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Stuck at a Desk? It Might Not Be a Death Sentence If You Exercise for an Hour Every Day.

A new study found no correlation between how much people sat and how soon they died.
James Ryang

Anxiety, hardened arteries, cancer, early death—these are just a few of the evils that can result from sitting for hours on end—but not if you’re active for 60 to 70 minutes a day, according to a new report in the Lancet.

The meta-analysis of 16 studies involving more than a million people found that for those who were active an hour or more daily, there was no correlation between how much they sat and how soon they died. On the other hand, researchers saw a clear and obvious curve tying people who sat longer and worked out less with a higher risk of dying from cardiovascular disease and cancer.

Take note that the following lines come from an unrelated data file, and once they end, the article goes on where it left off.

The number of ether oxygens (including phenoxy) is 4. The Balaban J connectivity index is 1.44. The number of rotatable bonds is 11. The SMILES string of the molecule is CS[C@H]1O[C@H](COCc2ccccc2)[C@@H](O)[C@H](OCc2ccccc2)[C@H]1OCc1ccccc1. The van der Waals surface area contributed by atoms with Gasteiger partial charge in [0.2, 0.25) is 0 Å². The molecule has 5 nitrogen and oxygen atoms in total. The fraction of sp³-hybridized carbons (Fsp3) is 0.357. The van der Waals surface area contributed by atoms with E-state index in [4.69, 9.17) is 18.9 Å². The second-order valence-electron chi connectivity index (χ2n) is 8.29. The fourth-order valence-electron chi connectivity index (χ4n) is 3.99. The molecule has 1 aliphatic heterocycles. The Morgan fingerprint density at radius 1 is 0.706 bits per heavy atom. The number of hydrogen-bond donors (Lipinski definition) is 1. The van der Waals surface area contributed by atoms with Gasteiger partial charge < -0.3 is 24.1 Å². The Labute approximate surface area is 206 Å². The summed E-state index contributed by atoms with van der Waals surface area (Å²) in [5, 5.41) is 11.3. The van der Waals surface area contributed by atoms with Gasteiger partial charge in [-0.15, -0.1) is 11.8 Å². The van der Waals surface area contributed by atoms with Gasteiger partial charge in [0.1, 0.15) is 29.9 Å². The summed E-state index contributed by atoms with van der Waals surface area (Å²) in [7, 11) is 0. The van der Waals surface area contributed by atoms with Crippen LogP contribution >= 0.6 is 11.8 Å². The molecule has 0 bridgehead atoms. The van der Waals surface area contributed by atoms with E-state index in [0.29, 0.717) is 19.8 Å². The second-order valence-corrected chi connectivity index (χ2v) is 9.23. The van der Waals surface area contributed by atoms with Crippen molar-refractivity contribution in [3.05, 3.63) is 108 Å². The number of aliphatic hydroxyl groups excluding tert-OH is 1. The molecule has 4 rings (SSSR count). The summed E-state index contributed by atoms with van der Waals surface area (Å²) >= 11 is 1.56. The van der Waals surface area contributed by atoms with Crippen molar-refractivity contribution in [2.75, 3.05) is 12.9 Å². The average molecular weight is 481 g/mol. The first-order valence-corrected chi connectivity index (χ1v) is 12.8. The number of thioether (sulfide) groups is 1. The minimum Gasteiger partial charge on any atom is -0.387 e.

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The findings aren’t without controversy: Another recent study claims that exercise does absolutely nothing to banish the ill effects of being stuck on your ass all day. And clearly, the less you sit the better.

But bottom line (so to speak), you’re in a desk job, why take a chance? Aim for an hour’s workout daily (read these tips for getting—and staying—motivated), and if you’re not already up to that, break it into four 15-minute segments—it won’t kill you.

But sitting all day will more than likely send you to the chair.

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